Diwali is celebrated around the world, and is the biggest, brightest and most popular event in the Indian calendar. The word Diwali translates to “row of lighted lamps.” Light symbolizes good over evil, prosperity over poverty, and knowledge over ignorance. Diyas are oil lamps typically made out of clay and prominently used in India as part of the festival. Rangoli is an art form associated with Diwali, originating in India. Patterns are created on the floor or the ground using materials such as colored rice, dry flour, colored sand or flower petals. Rangoli is decoration, and it is thought to bring good luck.
Diwali, also spelled Divali, is celebrated by Sikhs, Hindus, Jains, and some Buddhists. The origin of Diwali in the religion of Hinduism is described as the commemoration of the return of Lord Rama, (along with Sita and Lakshman) from his 14 year-long exile and vanquishment of the demon king Ravana. Upon their return, the city was lit up with lights to celebrate, specifically oil lamps.
This year, the Diwali celebrations culminated on Wednesday, November 7. The festivities last five days and are celebrated by many cultures. Some people and families have different reasons for celebrating Diwali however, and it has a different meaning for everyone. “My family always celebrated it,” said Riverside teacher, Mr. Arun Angl. “It is a good reason for us to get together, be with family and to celebrate a new year.” Angl is Hindu, so he and his family celebrate a different side of Diwali than another religion might. Riverside counselor, Mrs. Bindy Johal is Sikh, so she celebrates Diwali slightly different than Angl does. “We sometimes go to the temple, and light candles there, but we were really busy so we celebrated it at the house this year,” said Johal. “I celebrate it because it is part of my heritage and it was something I was raised with. I really love the meaning of it as well; I love that it is a celebration of light and hope.”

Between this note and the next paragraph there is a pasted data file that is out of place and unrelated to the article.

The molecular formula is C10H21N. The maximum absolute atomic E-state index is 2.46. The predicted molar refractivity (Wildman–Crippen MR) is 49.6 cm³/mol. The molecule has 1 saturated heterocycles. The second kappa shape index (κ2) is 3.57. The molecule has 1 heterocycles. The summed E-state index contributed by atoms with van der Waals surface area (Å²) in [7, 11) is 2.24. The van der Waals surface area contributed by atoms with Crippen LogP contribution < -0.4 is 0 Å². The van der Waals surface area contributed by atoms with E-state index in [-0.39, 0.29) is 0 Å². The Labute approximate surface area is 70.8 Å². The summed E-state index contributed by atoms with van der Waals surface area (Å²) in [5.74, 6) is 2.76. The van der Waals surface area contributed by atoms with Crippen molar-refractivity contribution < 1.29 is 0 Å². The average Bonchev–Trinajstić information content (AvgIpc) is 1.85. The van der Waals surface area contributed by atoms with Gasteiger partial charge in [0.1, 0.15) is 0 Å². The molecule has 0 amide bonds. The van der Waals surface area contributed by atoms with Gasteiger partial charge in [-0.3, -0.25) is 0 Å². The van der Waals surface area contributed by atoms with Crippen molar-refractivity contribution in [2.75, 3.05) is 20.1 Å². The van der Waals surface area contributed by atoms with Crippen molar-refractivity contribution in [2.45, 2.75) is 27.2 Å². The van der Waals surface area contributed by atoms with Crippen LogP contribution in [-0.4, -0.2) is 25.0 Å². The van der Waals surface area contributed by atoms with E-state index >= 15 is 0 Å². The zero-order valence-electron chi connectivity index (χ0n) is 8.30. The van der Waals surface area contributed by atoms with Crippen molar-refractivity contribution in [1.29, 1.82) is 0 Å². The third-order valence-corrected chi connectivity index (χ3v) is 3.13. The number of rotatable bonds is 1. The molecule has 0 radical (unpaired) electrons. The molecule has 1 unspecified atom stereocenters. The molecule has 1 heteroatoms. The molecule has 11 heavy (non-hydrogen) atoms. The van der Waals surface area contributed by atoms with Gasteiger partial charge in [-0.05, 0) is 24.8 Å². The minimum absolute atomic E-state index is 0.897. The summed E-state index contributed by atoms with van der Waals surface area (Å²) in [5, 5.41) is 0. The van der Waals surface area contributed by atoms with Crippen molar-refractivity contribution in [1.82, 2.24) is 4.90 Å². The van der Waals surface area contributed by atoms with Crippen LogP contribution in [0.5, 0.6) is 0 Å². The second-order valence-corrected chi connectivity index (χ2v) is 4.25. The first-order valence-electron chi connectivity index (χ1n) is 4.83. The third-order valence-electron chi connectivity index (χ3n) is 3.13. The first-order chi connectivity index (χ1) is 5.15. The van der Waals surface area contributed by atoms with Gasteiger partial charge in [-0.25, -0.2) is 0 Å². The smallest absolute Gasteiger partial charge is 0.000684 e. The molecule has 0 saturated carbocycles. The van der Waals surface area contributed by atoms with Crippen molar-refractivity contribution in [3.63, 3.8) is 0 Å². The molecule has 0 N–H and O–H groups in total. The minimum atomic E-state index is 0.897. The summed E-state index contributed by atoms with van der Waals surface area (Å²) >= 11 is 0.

Grade 12 Riverside student, Manroop Thandi celebrates Diwali for the same reason Johal and Angl do. “It’s been a holiday my family has celebrated for years. It means a lot to my family because it is a time where everyone comes to celebrate and have fun,” said Thandi. She also looks forward to the fireworks that she and her family partake in as part of their tradition. Being a Punjabi Sikh, Thandi and her family celebrate on one day, rather than five days, as Angl and his family do. One of the things Sikhism and Hinduism have in common are the festivities that they take part in. Both religions go all out in creating a feast with lots of treats and sweets (such as Pakora and Jalebi) to eat for the whole family to enjoy. Both religions also value family time greatly, and for families who don’t see each other often, Diwali is a great way to bring them together.
Diwali Fest is a festival that was created in 2004 in Vancouver and has grown to become one of the largest Diwali events in the Lower Mainland. It started out with volunteers participating to celebrate the festival of a fast-growing Indian population to a professionally-staffed event that is widely celebrated in the city of Vancouver. Diwali Fest draws in different cultures from different communities to promote cultural understanding. It’s also a great excuse to eat traditional, delicious Indian food!